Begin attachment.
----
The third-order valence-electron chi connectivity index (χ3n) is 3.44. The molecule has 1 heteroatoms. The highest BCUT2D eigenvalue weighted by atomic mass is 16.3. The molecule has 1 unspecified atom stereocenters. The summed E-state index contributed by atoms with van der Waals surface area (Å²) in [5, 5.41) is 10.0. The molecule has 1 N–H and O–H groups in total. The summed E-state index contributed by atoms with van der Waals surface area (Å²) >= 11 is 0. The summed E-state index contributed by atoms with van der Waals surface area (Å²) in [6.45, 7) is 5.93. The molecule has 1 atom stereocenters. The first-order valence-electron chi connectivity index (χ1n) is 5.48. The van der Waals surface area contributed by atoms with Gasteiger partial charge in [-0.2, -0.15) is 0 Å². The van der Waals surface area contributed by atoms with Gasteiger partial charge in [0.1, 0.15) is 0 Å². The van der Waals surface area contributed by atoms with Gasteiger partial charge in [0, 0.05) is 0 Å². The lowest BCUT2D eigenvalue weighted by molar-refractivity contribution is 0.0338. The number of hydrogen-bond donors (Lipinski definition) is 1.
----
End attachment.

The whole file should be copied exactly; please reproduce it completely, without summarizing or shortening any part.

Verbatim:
The third-order valence-electron chi connectivity index (χ3n) is 3.44. The molecule has 1 heteroatoms. The highest BCUT2D eigenvalue weighted by atomic mass is 16.3. The molecule has 1 unspecified atom stereocenters. The summed E-state index contributed by atoms with van der Waals surface area (Å²) in [5, 5.41) is 10.0. The molecule has 1 N–H and O–H groups in total. The summed E-state index contributed by atoms with van der Waals surface area (Å²) >= 11 is 0. The summed E-state index contributed by atoms with van der Waals surface area (Å²) in [6.45, 7) is 5.93. The molecule has 1 atom stereocenters. The first-order valence-electron chi connectivity index (χ1n) is 5.48. The van der Waals surface area contributed by atoms with Gasteiger partial charge in [-0.2, -0.15) is 0 Å². The van der Waals surface area contributed by atoms with Gasteiger partial charge in [0.1, 0.15) is 0 Å². The van der Waals surface area contributed by atoms with Gasteiger partial charge in [0, 0.05) is 0 Å². The lowest BCUT2D eigenvalue weighted by molar-refractivity contribution is 0.0338. The number of hydrogen-bond donors (Lipinski definition) is 1.